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Typical Weekday

04:20 Wake up, bathroom, shower, wash hair, brush teeth, put on clothes for work, transit to work.
06:00 Work shift starts.
18:00-22:00 (varies) Actually clock out from work, transit home, possible grocery store stop.
18:30-22:30 (varies) Take out trash, wash dishes, prep dinner, cook dinner, eat dinner.
00:00 Hopefully asleep by this time.

Posted via LiveJournal.app.

Perfect Plagiarism?

Going through the archives of Unshelved, a webcomic I've enjoyed and supported, when I came across this sponsored book comic:






Does the plot not strike anyone else as extremely familiar?

Started A New Blog Over At Blogger

Light Travel // What Do People Wear in _____?

My travel-related posts will go there. Gape in horror at my travel obsession.

Travel: To Roll or Not To Roll?

Probably ever since I injured my knee, I've been on the fence about rolling luggage.

Previously, I was hardcore "I didn't need wheels when I was in the Army, and I don't need them now!" Cue Tom Bihn and Red Oxx fixations.

However maybe it's a symptom of still not packing as light as I could be packing, but recently I've been mostly feeling, "Checking in my carry-on sized rolling luggage is good. Taxis are good." It could just be my bum knee talking, but honestly it's so much more convenient to have to deal with your luggage as little as possible, than to lug it around the entire airport (including restrooms and restaurants) and "have the freedom to" carry it all on your back/shoulder while you explore the city's public transit system/walking.

There are some caveats, though. At times you will need to travel via train or subway, and not all stations have elevators and/or escalators. But they will definitely have stairs. In these cases, it is much more of a breeze to go up and down the stairs with your luggage on your back vs. having to haul it by hand (or, if you don't care for your luggage much, to drag it step by step - I have seen this done!)

However, since those inconveniences are minor at worst, back to the benefits of wheeled luggage.

1. More security. Few non-rolling luggage configurations (backpacks, duffels) have true lockable zippers - the kind you can't manipulate to open even when locked! (See http://www.onebag.com/bags.html#bag-security ) However, manipulating a zipper this way is harder when the sides of your luggage are rigid, as with rolling luggage! Even more so, many rolling luggage styles incorporate locks that don't just lock the zipper pulls, they lock the zipper heads for more security. How much do you trust the hotel/hostel staff to not give in to curiosity, or darker motivations?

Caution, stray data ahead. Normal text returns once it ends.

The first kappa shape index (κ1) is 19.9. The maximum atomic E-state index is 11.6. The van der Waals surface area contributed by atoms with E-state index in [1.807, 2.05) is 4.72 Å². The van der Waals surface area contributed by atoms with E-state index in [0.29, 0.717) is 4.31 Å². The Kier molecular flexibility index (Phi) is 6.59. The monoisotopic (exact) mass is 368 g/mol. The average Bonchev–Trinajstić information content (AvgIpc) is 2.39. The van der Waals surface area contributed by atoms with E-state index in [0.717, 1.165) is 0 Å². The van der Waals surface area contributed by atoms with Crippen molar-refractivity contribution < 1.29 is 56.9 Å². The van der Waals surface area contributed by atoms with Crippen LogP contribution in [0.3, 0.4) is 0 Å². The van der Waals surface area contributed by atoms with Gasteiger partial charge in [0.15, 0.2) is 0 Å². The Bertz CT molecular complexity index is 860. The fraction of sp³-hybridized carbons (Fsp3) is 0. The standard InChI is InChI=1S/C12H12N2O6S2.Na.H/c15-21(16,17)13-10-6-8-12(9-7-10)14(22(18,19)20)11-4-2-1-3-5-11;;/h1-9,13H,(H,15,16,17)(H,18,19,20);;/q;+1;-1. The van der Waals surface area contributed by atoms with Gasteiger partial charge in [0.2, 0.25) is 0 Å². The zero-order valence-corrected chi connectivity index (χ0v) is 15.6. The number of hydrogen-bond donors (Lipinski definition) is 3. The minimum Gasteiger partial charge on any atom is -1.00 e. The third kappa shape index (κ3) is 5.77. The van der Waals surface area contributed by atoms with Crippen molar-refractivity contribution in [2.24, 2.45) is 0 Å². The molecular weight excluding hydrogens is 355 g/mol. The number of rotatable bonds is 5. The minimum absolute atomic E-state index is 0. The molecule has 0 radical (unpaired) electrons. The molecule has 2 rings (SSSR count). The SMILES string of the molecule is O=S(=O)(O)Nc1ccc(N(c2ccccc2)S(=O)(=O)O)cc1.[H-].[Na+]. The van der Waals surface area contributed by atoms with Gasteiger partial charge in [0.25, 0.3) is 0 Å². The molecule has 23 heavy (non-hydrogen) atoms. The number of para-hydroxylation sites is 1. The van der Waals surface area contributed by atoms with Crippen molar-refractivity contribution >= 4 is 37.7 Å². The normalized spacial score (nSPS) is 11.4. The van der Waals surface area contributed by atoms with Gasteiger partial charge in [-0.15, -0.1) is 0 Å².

2. Less grungy. When you hand in your luggage for safekeeping, for example when you have to check out early but have a late evening flight, you can rest assured that no matter how dingy the storage room, you won't have to press your body against the bag later.

3. Those who insist on helping you with your luggage will appreciate it. I felt bad when my mother's 60-year-old friend wouldn't take no for an answer and carried my non-rolling luggage for me from the station to their home. Wouldn't it have been much easier for all involved if he could have just rolled it instead?

...to be continued?

(Or, to wrap things up: Go go wheels!)

Dream Report

A robot. A family.

The robot expresses his wish to fly.

The father is a pilot/flier.

He believes it's impossible for Robot to fly.

The father goes out and "flies" as his trade - outside of, while attached to the plane (a smaller, private plane - maybe a Cessna, etc).

He talks about how you don't learn it, you just have to do it and you'll know if you can do it.

There's a clang before the father goes out of the plane, and the sisters are a little distressed at how the rope seems to be unraveling itself, but the father assures them it's fine

He goes out and is doing fine, still having small talk with the girls

There's another clang, and again the rope looks like it's unravelling.

The girls are really worried, and call it to the father's attention

The father now really feels something is wrong, and powers his way back inside the plane with the help of the girls.

The plane is going to crash.

It crashes into a home.

They all survive the impact, but the younger girl makes a comment about the landing, and the three exchange glances and start to run

They get outside of the house and there's a cab pulling up, which the elder sister notices the people getting out are speaking Japanese

She tells them in Japanese, "Run, it's going to explode!"

They all take cover

Somehow the explosion doesn't hurt any of them

Later


The family gathers with the elderly family head - in a wheelchair, sick, but in high spirits

Someone takes the elder sister aside